"I had never seen such a beautiful potential business," Brown said.
The deal was signed in Salt Lake City, because the Colonel wanted the approval of Pete Harman, a restaurant owner who bought the first license from the Colonel in 1952.
"If Pete approved, we had a deal," Brown said.
Brown went back to his hotel room and wrote a contract on a yellow legal pad.
"At 6 a.m., we met downstairs for breakfast. The Colonel signed. I gave him a check for $50,000," Brown said.
Jack Massey, a retired venture capitalist and entrepreneur from Nashville, put up most of the $50,000 and became a silent partner. He and Brown agreed to pay Sanders $2 million over six years.
The company did not have an advertising budget, so to promote Kentucky Fried Chicken, Brown spent the first year getting Sanders on television. The Colonel appeared on popular shows including I've Got a Secret and What's My Line? On The Tonight Show Starring Johnny Carson, Sanders pushed $2 million in cash out on stage in a plastic cage, accompanied by a cadre of security guards.
"Every time we got him on television, franchise sales jumped 10 percent or more," Brown said. "He was a great showman."
Running a company was a new experience for Brown, who had paid his way through the University of Kentucky and later UK law school by selling encyclopedias door to door.
That job was all about knocking on doors and talking to strangers, and Brown was good at that.
"I liked selling. I liked being with people. That was my aptitude," he said.
Brown had never read a balance sheet or analyzed a profit-and-loss statement. But looking at sales figures that first year, he saw that some of the 600 restaurants did 30 percent to 40 percent business in chicken sales.
"These were full-service restaurants that had Kentucky Fried Chicken as a featured item on the menu," said Graydon Webb, in Columbus, Ohio, whose father owned four restaurants that sold Kentucky Fried Chicken starting in the early 1950s.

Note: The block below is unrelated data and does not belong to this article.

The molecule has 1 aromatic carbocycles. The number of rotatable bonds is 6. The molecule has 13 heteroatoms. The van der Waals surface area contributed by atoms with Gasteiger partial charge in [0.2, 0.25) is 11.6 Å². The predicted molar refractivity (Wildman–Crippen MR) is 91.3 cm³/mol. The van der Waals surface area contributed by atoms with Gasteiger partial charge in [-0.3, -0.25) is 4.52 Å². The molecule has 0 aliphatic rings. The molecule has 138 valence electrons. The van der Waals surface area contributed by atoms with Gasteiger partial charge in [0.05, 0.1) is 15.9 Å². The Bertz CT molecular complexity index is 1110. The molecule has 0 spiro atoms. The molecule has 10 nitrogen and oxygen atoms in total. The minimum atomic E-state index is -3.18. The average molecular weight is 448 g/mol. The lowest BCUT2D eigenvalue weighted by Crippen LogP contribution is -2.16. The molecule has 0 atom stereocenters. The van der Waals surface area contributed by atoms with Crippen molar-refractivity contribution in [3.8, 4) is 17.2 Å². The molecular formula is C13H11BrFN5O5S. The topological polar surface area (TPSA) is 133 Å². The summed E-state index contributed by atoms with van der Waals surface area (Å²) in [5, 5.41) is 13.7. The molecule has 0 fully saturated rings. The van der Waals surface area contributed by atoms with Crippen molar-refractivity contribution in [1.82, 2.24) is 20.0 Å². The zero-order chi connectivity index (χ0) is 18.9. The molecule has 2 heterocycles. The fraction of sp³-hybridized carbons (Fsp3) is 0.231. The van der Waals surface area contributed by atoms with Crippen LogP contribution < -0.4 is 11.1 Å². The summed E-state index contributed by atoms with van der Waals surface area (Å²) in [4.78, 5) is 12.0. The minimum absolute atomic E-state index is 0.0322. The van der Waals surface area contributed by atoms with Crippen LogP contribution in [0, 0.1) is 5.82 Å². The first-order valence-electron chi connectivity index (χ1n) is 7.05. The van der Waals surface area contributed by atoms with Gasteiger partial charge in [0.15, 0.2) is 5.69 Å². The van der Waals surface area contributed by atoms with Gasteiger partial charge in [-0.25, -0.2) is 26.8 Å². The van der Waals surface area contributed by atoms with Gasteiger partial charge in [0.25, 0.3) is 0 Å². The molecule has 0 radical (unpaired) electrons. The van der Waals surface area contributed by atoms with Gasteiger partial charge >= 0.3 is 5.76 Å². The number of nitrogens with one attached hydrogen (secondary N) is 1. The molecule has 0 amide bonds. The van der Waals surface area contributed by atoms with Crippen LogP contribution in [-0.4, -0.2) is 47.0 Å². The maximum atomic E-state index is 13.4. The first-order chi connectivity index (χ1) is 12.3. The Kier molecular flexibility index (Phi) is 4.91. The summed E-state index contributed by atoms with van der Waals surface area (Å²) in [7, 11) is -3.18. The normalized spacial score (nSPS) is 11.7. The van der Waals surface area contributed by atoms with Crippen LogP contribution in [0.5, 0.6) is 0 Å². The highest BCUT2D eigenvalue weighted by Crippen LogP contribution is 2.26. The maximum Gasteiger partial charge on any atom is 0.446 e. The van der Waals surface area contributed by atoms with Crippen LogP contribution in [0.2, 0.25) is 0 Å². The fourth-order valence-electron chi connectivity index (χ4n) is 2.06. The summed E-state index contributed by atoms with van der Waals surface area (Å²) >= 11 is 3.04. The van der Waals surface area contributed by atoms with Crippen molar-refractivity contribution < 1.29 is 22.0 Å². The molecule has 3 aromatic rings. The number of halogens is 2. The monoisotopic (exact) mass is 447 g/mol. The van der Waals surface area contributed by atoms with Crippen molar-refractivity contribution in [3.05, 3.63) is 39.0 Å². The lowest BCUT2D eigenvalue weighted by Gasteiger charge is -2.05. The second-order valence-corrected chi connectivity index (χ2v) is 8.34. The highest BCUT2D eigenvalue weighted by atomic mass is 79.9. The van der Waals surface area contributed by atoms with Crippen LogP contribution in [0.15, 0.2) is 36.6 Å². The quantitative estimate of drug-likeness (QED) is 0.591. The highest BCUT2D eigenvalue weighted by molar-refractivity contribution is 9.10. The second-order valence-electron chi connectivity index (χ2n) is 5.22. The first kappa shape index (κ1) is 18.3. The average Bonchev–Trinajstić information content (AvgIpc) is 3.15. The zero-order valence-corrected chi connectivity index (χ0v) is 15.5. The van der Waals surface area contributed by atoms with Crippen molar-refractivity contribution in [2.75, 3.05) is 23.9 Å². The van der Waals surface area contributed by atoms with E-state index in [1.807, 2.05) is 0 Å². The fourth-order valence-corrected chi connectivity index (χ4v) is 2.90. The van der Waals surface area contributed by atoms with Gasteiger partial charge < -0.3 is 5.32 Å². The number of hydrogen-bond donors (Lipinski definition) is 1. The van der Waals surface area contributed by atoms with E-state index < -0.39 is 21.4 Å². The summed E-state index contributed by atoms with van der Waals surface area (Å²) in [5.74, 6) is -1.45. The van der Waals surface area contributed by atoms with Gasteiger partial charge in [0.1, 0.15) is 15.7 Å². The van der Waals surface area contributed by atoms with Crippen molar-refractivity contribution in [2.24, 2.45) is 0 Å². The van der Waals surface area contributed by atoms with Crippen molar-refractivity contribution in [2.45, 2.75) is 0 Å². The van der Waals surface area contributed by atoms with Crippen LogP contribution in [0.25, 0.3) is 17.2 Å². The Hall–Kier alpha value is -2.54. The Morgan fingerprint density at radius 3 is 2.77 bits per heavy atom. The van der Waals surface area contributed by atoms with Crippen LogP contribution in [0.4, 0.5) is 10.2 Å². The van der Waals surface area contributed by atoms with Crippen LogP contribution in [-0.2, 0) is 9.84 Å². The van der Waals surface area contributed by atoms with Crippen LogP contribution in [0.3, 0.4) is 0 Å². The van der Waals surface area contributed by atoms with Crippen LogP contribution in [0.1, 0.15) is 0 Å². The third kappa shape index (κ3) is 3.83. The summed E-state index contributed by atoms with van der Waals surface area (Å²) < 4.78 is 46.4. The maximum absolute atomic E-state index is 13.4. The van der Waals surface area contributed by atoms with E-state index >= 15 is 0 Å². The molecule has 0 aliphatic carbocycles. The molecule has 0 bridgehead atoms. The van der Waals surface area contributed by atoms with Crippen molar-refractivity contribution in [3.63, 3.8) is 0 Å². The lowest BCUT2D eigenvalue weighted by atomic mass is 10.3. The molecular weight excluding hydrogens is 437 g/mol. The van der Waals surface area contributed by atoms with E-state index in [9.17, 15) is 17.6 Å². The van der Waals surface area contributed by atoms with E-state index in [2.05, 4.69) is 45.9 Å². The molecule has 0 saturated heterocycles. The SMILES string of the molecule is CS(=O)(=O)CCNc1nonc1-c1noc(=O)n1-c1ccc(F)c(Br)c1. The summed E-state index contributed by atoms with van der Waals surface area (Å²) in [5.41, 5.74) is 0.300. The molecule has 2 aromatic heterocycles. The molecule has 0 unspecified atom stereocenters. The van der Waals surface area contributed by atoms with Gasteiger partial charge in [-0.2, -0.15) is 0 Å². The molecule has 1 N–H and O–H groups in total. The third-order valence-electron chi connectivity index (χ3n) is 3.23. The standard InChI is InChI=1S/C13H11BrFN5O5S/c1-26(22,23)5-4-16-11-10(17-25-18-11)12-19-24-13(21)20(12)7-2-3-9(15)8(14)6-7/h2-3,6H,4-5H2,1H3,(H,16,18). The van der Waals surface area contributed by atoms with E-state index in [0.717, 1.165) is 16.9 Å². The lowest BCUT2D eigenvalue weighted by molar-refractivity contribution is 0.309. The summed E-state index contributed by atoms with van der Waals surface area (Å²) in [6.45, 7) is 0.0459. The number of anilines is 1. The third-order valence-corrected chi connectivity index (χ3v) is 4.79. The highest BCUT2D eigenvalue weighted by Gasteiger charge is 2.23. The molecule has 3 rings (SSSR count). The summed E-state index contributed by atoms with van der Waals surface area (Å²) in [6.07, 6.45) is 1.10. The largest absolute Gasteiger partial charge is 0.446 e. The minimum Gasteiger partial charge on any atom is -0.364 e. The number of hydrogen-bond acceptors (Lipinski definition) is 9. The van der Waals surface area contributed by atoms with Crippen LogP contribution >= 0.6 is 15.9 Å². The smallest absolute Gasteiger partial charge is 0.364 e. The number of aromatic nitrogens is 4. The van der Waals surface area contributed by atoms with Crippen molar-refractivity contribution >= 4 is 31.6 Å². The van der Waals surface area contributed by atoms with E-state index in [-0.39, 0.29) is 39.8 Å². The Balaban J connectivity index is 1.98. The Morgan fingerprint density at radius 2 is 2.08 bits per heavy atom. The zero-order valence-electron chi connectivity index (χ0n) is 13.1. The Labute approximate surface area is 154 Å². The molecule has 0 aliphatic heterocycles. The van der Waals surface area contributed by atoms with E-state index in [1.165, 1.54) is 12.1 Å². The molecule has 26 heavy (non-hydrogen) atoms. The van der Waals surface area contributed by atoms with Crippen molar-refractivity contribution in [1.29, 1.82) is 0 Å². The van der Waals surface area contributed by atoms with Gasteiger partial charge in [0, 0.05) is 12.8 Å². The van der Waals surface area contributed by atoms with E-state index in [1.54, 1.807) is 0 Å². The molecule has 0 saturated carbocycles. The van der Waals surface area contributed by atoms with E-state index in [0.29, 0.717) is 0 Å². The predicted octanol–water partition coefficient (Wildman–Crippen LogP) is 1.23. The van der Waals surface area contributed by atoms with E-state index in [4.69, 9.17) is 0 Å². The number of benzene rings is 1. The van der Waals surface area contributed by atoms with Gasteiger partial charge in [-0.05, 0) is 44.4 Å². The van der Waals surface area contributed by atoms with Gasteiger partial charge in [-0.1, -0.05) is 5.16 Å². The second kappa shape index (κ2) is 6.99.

That sparked an idea to have restaurants that only sold Kentucky Fried Chicken and to serve it as carry-out.
"The take-out concept came along in the mid-1960s," Webb said. "But a restaurant that only did carry-out, and only sold chicken was a new concept. It was a concept Kentucky Fried Chicken perfected."
Brown wrote a franchise agreement that each of the original 600 restaurants signed, agreeing to convert to selling only Kentucky Fried Chicken as carry-out.
"I traveled around and visited all the restaurants to convince them to switch," he said. The company also began building its own restaurants.
"We put a sign out front saying 'Take home chicken' and 'Finger lickin' good,'" Brown said.
Without having to answer to stockholders, "We were free to try all kinds of different ideas," Brown said. "We put chicken in a bucket and called it 'finger lickin' good.' We probably wouldn't have done that if we'd had professionals doing a marketing strategy."
A franchisee in Memphis, L.S. Hartvog, came up with the idea of the red-and-white color scheme and topping the roof of each restaurant with a cupola. Together with the Colonel's picture prominently displayed, the company had its image.